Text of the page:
NZ Listener Winner 2012
The new book of essays from Jonathan Franzen, author of Freedom. Jonathan Franzen's 'Freedom' was the runaway most-discussed novel of 2010, an ambitious and searching engagement with life in America in the 21st century. Now, a new collection of Franzen's non-fiction brings fresh demonstrations of his vivid, moral intelligence... read more
Unusually for me I've read non-fiction this month, not fiction. I borrowed the reading copy of Farther Away by Jonathan Franzen (author of the novel Freedom) when it came into the shop. Farther Away is a collection of essays and speeches and I've really enjoyed the ones I've read so far, in particular the essay on t... read more
Late in 1939 a chance meeting between Penguin founder, Allen Lane, and natural history publisher, Noel Carrington, changed the future of children's publishing with the formation of a series called 'Puffin Picture Books'. The first four titles appeared in 1940 and the series quickly established a reputation for presenting chil... read more
Since its publication in the spring of 1925, The Great Gatsby has become one of the recognized masterpieces of the twentieth century, beloved by readers across the world and regularly named one of the greatest novels ever written in English. Now comes a book which tells of the mayhem, and the surprising story behind the novel... read more
People usually think of books in terms of their contents, their texts, with less thought for books as artefacts. In fact books may possess all kinds of potentially interesting qualities beyond their texts. This text explores books from the Middle Ages to the present day to show why books may be interesting beyond their texts.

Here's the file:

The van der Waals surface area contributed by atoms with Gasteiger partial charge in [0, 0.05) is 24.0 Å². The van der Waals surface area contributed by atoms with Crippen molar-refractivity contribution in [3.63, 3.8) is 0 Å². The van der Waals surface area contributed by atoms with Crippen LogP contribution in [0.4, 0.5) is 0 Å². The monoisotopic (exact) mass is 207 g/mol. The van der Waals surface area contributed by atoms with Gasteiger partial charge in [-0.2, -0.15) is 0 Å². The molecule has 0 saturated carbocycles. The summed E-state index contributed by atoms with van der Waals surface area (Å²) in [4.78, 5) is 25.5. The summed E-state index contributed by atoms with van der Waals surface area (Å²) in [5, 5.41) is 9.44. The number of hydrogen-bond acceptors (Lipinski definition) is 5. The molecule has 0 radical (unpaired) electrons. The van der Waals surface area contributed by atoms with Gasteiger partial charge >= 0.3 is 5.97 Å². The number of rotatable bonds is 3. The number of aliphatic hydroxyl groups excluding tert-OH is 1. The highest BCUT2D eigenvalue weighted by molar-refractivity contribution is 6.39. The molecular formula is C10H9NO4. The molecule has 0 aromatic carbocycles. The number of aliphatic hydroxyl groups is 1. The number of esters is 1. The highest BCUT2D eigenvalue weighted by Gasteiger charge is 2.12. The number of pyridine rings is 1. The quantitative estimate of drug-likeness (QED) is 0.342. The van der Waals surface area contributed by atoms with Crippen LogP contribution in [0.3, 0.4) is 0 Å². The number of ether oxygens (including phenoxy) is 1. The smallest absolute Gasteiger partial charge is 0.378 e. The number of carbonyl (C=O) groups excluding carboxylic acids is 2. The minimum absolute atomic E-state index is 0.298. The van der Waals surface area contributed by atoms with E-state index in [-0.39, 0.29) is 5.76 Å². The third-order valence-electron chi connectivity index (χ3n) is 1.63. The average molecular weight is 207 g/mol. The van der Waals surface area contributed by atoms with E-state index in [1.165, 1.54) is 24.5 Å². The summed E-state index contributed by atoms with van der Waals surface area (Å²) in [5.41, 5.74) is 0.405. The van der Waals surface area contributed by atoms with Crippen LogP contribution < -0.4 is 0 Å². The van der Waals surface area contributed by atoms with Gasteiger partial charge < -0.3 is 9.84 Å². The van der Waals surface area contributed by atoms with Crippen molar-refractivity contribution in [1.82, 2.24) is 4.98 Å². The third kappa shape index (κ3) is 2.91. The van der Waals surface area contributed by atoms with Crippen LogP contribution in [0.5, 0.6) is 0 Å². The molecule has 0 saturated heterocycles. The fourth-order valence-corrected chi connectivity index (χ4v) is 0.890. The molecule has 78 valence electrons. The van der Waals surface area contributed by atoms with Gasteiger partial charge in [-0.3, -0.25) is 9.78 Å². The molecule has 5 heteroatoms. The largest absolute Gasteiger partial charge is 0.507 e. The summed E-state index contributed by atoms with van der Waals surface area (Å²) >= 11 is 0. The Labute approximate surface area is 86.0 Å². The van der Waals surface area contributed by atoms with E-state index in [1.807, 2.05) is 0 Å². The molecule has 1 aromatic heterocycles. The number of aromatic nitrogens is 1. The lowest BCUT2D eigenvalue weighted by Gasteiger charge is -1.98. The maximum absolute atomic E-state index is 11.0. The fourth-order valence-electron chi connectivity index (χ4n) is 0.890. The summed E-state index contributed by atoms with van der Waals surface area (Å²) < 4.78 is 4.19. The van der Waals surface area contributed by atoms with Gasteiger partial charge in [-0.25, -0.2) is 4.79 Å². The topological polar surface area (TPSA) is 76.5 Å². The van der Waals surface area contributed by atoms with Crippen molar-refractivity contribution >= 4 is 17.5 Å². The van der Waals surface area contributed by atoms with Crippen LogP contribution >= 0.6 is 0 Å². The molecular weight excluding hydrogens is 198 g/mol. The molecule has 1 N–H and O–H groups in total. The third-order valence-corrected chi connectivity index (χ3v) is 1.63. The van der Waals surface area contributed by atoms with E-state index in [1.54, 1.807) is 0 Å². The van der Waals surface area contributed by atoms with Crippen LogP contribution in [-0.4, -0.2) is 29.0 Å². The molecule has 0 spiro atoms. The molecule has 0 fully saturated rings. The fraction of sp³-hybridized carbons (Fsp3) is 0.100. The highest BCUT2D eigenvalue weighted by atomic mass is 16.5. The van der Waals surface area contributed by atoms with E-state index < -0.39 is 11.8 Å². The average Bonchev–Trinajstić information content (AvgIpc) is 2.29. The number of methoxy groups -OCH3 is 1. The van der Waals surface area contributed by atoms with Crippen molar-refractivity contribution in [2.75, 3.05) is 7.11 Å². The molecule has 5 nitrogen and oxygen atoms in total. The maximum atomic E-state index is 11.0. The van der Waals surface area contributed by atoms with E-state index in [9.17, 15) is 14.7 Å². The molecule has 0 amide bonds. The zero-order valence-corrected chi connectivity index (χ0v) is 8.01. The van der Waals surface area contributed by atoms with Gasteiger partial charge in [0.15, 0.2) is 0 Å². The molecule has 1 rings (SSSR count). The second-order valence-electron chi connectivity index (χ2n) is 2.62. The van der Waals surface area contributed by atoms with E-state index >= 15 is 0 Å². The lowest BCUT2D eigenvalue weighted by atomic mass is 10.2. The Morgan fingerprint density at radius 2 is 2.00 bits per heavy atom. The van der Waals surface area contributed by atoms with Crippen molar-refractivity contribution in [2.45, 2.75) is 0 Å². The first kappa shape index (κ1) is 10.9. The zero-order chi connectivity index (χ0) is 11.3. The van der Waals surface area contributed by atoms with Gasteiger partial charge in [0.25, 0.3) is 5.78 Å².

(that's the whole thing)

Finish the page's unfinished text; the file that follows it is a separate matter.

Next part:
From stalking and eventually meeting her Young Talent Time idol when she was twelve, to dalliances with streetwalkers, to a mildly perverse obsession with Bob Ellis, there is nothing Marieke Hardy won't write about. Voyeuristic, painful, hilarious and heartfelt, You'll Be Sorry When I'm Dead reveals the acerbic wit, unflinchi... read more
Stuff I've Been Reading by Nick Hornby - the bestselling novelist's rich, witty and inspiring reading diary. 'Read what you enjoy, not what bores you,' Nick Hornby tells us. And in this new collection of his columns from the Believer magazine (taking off where The Complete Polysyllabic Spree finished), he shows us how it's do... read more
|Author:||David L. Ulin|
Reading is a revolutionary act, an act of engagement in a culture that wants us to disengage. In The Lost Art of Reading, David L. Ulin asks a number of timely questions - why is literature important? What does it offer, especially now? Blending commentary with memoir, Ulin addresses the importance of the simple act of readin... read more